"Boo!" Says the Ghost!


By: Jessica Strickland

Beginning Reading Lesson Design

Rationale: For students to become a fluent reader, it is important for them to develop an understanding for the relationship between graphemes and phonemes. It is also important for children to be taught letter-sound correspondence so that they can make connections between sounds in written and spoken letters and words. This lesson will focus on the correspondence oo = /OO/. The students will indentify the correspondence in spoken and written language and by using a meaningful representation of a ghost saying "boo!" Students will also gain an understanding of this correspondence with a letterbox lesson on oo=/OO/, practice reading the words, and by reading a decodable book focusing on oo=/OO/.


*Poster of tongue tickler "The moose and the goose got loose from the zoo when the ghost said 'boo!'"

*Letterboxes (both 2 and 6)

*Letter tiles [o,o,z,m,r,f,d,h,e,s,p ]

*Flash cards with LBL words [ 2-zoo,3- moon, room, food, roof, home 4-spoon, moose]

*Yoo Hoo Moon. Mary Blocksma. Ills. Patience Brewster. Pub: Bantam Books. 1992

*Overhead projector

*Primary paper




1."Today we are going to work with the letter O. Each day when we talk about letters we know that each letter or letters have a sound that goes along with it. With the letter O we already know that o=/o/, but what if we glue on another o and we have oo? When two oo's are glued together they make an /OO/ sound like this /OO/. It sounds just like a ghost saying 'boo!' Let's pretend that you are a ghost saying boo? Wiggle your fingers like you are a ghost scaring someoneā€¦ 'booooo!'"

2.Next, I am going to direct them to the poster of the tongue tickler. I will read the tongue tickler aloud to them first: The moose and the goose got loose from the zoo when the ghost said 'boo!' Next, we will read it together. "Let's say it all together now: The moose and the goose got loose from the zoo when the ghost said 'boo!'. Now we are going to read it again and stretch out the /OO/, when you hear the /OO/ I want to see you wiggle your fingers like a scary ghost: The mooooose and the goooose got loooose from the zoooo when the ghost said boooo! Very good! I saw lost of scary ghosts out there!"

3."Now I want you to listen closely to these words and tell me in which one you hear the /OO/. Do you hear the /OO/ in food or four? Broom or break? Call or cool? Tool or toll?"

4.Next, instruct students to get out their letter boxes and necessary letter tiles (see materials). "Now we are going to practice spelling some of these words. Remember that not all of our words are going to have /OO/ some of our words are review words so listen closely. I am going to spell a word first." Demonstrate how to do it using the overhead projector. "For the word that I am going to spell I need 4 letter boxes. I am going to spell 'spoon'. I eat my cereal with a spoon. The first sound I hear is /s/, so I know that an 's' goes in the first box. 'Sp'. Next I hear a /p/, so I know that a 'p' goes in the next box. Okay, 'spoo', now I hear /OO/ so I know that sound is two 'o's glued together so they will go in the 3rd box together, and last I hear 'spoon' /n/, so I know to but a 'n' in the last box. Now it is your turn! We are going to start out with two letterboxes." For each word I will tell the students how many letter boxes they will need. I will also provide them with a sentence using the word in context. We will spell 2-[zoo, boo] 3-[moon, food, room, home, roof] 4-[spoon, moose]. I will be walking around to monitor the student's work. If I see a word that is misspelled, I will read the word to them how they spelled it by saying, "This says ____, we want it to say _____." If they still do not get it correct I will show them the correct spelling. After each word I will model the correct spelling on the overhead projector.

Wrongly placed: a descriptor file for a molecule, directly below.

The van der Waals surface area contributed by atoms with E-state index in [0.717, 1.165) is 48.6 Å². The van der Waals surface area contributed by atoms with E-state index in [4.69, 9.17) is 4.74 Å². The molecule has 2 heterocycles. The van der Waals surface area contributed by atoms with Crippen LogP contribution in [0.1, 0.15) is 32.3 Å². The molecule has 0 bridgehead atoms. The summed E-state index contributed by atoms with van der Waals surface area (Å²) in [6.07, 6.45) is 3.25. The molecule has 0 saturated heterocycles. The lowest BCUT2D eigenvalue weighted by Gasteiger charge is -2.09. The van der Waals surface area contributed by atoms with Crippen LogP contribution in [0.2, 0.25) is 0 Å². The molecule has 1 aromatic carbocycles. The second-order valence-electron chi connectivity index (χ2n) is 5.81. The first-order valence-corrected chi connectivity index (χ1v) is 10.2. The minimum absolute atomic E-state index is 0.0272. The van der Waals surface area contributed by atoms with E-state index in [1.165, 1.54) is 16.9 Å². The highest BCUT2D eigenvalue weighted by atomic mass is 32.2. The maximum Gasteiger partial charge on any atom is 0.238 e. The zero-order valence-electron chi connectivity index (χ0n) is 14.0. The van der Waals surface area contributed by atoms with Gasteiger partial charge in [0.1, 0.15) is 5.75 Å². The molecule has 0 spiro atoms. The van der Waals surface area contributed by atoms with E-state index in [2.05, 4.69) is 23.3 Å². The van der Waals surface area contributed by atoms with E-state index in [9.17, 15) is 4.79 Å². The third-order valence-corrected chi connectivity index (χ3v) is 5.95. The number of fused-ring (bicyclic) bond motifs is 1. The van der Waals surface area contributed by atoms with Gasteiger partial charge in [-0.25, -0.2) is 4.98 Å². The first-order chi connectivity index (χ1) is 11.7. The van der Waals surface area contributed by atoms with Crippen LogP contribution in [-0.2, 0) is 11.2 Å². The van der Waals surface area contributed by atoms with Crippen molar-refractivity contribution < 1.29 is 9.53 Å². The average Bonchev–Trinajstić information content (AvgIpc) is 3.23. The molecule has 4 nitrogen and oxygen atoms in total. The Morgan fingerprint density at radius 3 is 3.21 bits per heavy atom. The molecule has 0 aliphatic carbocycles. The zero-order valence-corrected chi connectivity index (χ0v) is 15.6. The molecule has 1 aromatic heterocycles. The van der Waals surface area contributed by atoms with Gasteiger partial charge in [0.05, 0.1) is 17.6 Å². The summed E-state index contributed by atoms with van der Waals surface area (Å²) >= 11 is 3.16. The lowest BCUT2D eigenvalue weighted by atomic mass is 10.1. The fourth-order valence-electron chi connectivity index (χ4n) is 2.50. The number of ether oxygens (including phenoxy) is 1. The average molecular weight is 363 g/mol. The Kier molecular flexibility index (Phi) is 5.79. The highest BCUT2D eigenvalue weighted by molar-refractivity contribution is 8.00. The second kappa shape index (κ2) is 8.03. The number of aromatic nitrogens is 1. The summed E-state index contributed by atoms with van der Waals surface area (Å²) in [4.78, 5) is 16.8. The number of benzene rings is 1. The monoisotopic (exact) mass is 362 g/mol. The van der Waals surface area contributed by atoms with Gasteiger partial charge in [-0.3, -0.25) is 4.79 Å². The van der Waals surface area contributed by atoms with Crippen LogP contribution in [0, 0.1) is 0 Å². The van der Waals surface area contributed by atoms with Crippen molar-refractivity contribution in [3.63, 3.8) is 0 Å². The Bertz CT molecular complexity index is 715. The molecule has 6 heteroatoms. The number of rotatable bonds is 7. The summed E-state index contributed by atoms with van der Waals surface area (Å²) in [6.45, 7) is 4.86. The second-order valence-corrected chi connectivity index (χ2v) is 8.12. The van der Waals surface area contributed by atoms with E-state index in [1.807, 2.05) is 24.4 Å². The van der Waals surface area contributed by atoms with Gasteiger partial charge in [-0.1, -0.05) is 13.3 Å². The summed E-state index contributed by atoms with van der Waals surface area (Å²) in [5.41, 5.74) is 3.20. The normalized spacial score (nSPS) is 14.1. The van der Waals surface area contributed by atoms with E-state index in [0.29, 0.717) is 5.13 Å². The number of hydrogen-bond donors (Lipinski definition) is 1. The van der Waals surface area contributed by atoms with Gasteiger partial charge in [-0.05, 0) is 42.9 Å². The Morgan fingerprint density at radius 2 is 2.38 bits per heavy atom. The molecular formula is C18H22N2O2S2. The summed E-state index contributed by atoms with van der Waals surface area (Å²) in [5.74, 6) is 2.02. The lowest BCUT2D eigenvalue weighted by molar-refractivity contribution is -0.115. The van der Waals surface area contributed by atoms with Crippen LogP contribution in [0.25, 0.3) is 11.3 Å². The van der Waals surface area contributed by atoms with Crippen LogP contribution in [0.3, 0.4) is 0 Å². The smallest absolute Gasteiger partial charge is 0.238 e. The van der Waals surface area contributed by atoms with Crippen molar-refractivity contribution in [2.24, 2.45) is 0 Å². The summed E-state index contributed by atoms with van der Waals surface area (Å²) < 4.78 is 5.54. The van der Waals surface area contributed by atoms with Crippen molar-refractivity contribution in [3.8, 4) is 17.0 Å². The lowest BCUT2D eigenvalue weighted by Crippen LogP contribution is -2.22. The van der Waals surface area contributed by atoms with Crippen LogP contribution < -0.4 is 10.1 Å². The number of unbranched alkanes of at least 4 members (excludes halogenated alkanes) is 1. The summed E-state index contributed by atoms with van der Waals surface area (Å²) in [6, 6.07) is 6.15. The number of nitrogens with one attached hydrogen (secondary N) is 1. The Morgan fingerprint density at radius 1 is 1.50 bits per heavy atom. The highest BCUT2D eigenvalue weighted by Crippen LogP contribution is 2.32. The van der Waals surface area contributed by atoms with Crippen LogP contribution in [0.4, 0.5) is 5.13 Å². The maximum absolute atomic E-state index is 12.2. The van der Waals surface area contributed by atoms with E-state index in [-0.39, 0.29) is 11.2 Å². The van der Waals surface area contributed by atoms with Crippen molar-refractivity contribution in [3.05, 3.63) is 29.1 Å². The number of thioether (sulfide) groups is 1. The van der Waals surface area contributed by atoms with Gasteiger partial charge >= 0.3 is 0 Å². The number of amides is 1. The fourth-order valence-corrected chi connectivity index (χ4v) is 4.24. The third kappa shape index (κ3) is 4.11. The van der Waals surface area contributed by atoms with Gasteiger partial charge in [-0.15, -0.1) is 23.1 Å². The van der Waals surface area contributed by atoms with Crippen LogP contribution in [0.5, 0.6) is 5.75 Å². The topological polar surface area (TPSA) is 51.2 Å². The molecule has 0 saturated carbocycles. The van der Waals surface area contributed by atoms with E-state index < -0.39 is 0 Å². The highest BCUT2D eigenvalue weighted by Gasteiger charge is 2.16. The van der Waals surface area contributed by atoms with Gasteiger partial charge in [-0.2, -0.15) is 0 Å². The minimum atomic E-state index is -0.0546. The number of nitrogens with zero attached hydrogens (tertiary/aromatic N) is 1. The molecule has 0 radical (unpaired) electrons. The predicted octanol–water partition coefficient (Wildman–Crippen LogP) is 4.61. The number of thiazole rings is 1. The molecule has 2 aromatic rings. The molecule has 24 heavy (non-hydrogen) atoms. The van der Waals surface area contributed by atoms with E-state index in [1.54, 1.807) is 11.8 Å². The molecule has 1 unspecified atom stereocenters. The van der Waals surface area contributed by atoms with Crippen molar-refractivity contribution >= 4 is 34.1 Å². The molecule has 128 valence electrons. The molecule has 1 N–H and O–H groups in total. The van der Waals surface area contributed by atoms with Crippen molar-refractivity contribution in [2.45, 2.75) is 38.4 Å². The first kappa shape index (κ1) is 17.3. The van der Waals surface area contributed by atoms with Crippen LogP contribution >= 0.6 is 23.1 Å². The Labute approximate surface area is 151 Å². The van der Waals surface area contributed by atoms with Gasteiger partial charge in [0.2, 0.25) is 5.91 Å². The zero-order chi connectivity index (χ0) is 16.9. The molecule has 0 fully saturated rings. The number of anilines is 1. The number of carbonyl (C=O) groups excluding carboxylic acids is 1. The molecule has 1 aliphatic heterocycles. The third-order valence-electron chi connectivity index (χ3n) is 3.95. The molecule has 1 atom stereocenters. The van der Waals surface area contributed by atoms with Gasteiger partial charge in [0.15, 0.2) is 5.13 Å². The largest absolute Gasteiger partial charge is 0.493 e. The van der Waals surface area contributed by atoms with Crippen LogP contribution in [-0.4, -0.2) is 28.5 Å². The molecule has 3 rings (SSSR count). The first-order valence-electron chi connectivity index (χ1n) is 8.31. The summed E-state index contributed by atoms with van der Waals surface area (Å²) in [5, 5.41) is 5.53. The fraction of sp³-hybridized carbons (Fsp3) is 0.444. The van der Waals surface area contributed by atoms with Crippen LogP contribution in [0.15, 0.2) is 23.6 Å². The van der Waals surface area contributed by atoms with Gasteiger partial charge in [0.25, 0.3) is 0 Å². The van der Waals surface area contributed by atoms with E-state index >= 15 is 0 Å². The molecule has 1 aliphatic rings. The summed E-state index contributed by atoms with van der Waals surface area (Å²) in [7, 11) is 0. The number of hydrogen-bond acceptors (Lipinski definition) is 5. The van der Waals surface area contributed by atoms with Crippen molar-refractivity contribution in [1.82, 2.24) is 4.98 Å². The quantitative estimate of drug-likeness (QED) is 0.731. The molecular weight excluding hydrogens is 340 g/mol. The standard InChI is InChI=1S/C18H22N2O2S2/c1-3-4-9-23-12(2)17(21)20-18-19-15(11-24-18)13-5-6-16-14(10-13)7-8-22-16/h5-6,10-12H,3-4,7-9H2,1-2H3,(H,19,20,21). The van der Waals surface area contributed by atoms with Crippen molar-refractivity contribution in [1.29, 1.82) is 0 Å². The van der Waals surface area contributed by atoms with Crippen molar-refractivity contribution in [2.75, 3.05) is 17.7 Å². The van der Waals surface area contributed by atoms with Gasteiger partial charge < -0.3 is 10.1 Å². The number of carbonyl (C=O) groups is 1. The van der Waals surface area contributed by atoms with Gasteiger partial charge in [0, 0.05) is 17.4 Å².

5.Once the class has spelled the words using letterboxes we will practice reading the words. I will take out the flashcards and hold them up one by one and call on students to read the word. Then we will go through the words again and read them together as a class. "Now we are going to read some words. What does this card say?"

6.Now the children will practice their writing. "Get out your piece of paper and a pencil. Today, I want you to write about your favorite part of Halloween."  I will use these writing samples to look at the students invented spelling and to see where to guide my next lesson.

7.Next, I will give a book talk on the decodable book Yoo Hoo Moon by: Mary Blocksma. "This story is about a bear, and he has a problem. He can't fall asleep until he sees the moon way up in the sky. One night we waits and waits but the moon never comes up in the sky. Did the moon disappear? What is bear going to do? To find out let's read Yoo Hoo Moon by: Mary Blocksma."

8.I will pass out a worksheet to check for their understanding of the lesson. This assessment includes the students looking at a picture and completing the spelling of the word. "Now we are going to look at this worksheet. Look at each picture and write what it is in the space under the picture." While the students are working on the worksheet, I will call them up individually and have each student read a few pages from the book for another type of assessment for the lesson.


Blocksma, Mary. Yoo Hoo Moon. Ills. Patience Brewster. Pub: Bantam Books. 1992.

Worksheet: http://www.worksheetuniverse.com/longoosound.pdf

 Laura Beth Anderson. "Boo!" It's a Ghost. http://www.auburn.edu/academic/education/reading_genie/constr/andersonbr.html

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